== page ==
The real problem with that Downing Street Christmas party

The Covid rules were so inhuman and absurd that even government officials didn’t adhere to them.

Paddy Hannam

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Topics Covid-19 Politics UK

Downing Street staff allegedly enjoyed a Christmas party last year. This apparently shocking news has become the focus of a growing media circus.

According to the Mirror, there were two social gatherings held in Downing Street at the end of last year: an aide’s leaving party in November; and a Christmas party in mid-December. A reported 40 to 50 people attended the latter, which featured games, refreshments and even a secret Santa. And all this happened while London was in Tier 3 restrictions, with strict rules around socialising, and shortly before Boris Johnson tried to cancel Christmas for the rest of us.

For some, this is potentially criminal behaviour, with two Labour MPs reporting the Mirror’s claims to the police. Meanwhile, Dominic Cummings has warned the government not to lie about what happened (ministers have claimed variously that the Christmas party did not take place or that, if it did, it was probably within the rules).

Yet surely no one is surprised by these reports? Not now. After all, from the moment the government started imposing Covid-related rules, from the first lockdown in March 2020 onwards, ministers, advisers and staff have routinely flouted them.

There was Professor Neil Ferguson, a member of SAGE no less, whose Covid modelling jolted the government into the first lockdown. While the rest of us were told to isolate indoors, he carried on having an affair with another man’s wife at his house. So much for limiting your social contacts.

Then came Boris Johnson’s right-hand man, Dominic Cummings. At the height of the first lockdown, Cummings took a near 300-mile trip from London to County Durham, and even ventured out for a daytrip to Barnard Castle to test his eyesight.

And no one will ever forget the scarring image of health secretary Matt Hancock canoodling with Gina Coladangelo in his office, while he busily ordered the rest of us to socially distance.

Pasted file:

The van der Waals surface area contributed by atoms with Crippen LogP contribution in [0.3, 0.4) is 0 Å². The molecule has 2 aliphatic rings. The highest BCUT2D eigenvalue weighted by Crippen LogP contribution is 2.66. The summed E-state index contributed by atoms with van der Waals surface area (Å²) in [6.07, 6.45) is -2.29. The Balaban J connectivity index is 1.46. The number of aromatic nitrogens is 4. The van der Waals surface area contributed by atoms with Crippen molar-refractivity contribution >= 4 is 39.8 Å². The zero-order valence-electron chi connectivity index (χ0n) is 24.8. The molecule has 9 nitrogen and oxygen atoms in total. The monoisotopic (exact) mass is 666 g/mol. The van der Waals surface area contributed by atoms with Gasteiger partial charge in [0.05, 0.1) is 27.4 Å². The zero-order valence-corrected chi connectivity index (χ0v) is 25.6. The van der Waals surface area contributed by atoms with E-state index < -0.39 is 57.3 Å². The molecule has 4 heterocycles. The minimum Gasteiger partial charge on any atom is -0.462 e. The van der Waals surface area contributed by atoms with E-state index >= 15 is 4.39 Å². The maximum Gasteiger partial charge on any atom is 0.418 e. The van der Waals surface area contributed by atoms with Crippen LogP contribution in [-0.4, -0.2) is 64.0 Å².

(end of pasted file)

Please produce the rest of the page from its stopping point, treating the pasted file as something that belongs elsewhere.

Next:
We’ve seen the same double standards elsewhere, too. During the first lockdown, while the Scottish government told people not to go outside unless strictly necessary, Scotland’s chief medical officer, Catherine Calderwood, made two trips to her second home. And in Europe, top-level rule-breaking has been so rife that by May 2020, Politico had enough material to compile a long list of breaches.

Many have slammed this high-level hypocrisy. But its scale and frequency is not accidental. Nor is it an indication of the singular immorality of our rulers. The hypocrisy is a product of the rules themselves. That’s because these rules have often been so pointless and so draconian that they were always going to be broken.

Remember the 10pm curfew? The ban on exercising more than once per day? The Scotch-egg rule for drinking in pubs? The list of asinine restrictions is endless. And yet the government has continued to impose such rules knowing full well that they were absurd – so absurd that even those who work for the government didn’t adhere to them.

Christmas is a case in point. Boris must have known that he would be unable to properly cancel Christmas last year. Some families up and down the country were going to meet up, whatever he said about it. But still he tried to stop them. And he did so with the stains from the Downing Street Christmas bash no doubt still fresh on the floor.

Most of these rules have been imposed in bad faith right from the start. Because on some level those responsible for drawing them up and imposing them never really believed in them. Their endorsement was performative – what mattered was not whether officials actually followed the rules, but whether they were seen to be doing so. And that goes for the various iterations of lockdown, assorted mask mandates and various social-distancing orders.

What’s worse is that these rules were also often brutally authoritarian. For months at a time, we were forced to sacrifice our everyday freedoms. We couldn’t meet our friends or even catch up with our family. Schools were shut down. And birthdays and deaths took place in isolation.

So yes, we should call out government staff for their hypocrisy. We should even feel angry about the privations they visited upon us, while they carried on acting as they pleased. But the real problem here is not the rule-breaking or the hypocrisy. It is the imposition of rules so absurd that even the government itself struggles to believe in them.

Paddy Hannam is editorial assistant at spiked. Follow him on Twitter: @paddyhannam.

Picture by: Getty.

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